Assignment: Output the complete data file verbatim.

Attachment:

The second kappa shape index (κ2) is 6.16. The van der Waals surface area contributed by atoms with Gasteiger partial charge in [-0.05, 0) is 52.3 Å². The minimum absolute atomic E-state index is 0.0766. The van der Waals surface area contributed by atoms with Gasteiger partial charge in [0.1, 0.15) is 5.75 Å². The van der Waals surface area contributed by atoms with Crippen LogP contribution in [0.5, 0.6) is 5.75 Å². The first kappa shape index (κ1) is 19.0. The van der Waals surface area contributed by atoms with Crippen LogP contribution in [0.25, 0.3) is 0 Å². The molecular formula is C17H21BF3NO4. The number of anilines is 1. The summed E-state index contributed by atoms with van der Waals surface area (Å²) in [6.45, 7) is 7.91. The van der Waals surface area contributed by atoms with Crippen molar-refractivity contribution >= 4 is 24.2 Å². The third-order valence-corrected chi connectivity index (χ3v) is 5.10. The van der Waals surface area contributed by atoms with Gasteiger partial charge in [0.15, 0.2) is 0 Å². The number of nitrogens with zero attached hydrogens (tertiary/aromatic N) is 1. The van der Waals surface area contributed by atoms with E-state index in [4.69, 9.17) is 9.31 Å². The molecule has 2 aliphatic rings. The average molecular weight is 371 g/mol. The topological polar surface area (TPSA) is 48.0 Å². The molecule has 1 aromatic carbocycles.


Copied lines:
The second kappa shape index (κ2) is 6.16. The van der Waals surface area contributed by atoms with Gasteiger partial charge in [-0.05, 0) is 52.3 Å². The minimum absolute atomic E-state index is 0.0766. The van der Waals surface area contributed by atoms with Gasteiger partial charge in [0.1, 0.15) is 5.75 Å². The van der Waals surface area contributed by atoms with Crippen LogP contribution in [0.5, 0.6) is 5.75 Å². The first kappa shape index (κ1) is 19.0. The van der Waals surface area contributed by atoms with Crippen LogP contribution in [0.25, 0.3) is 0 Å². The molecular formula is C17H21BF3NO4. The number of anilines is 1. The summed E-state index contributed by atoms with van der Waals surface area (Å²) in [6.45, 7) is 7.91. The van der Waals surface area contributed by atoms with Crippen molar-refractivity contribution >= 4 is 24.2 Å². The third-order valence-corrected chi connectivity index (χ3v) is 5.10. The van der Waals surface area contributed by atoms with Gasteiger partial charge in [0.15, 0.2) is 0 Å². The number of nitrogens with zero attached hydrogens (tertiary/aromatic N) is 1. The van der Waals surface area contributed by atoms with E-state index in [4.69, 9.17) is 9.31 Å². The molecule has 2 aliphatic rings. The average molecular weight is 371 g/mol. The topological polar surface area (TPSA) is 48.0 Å². The molecule has 1 aromatic carbocycles.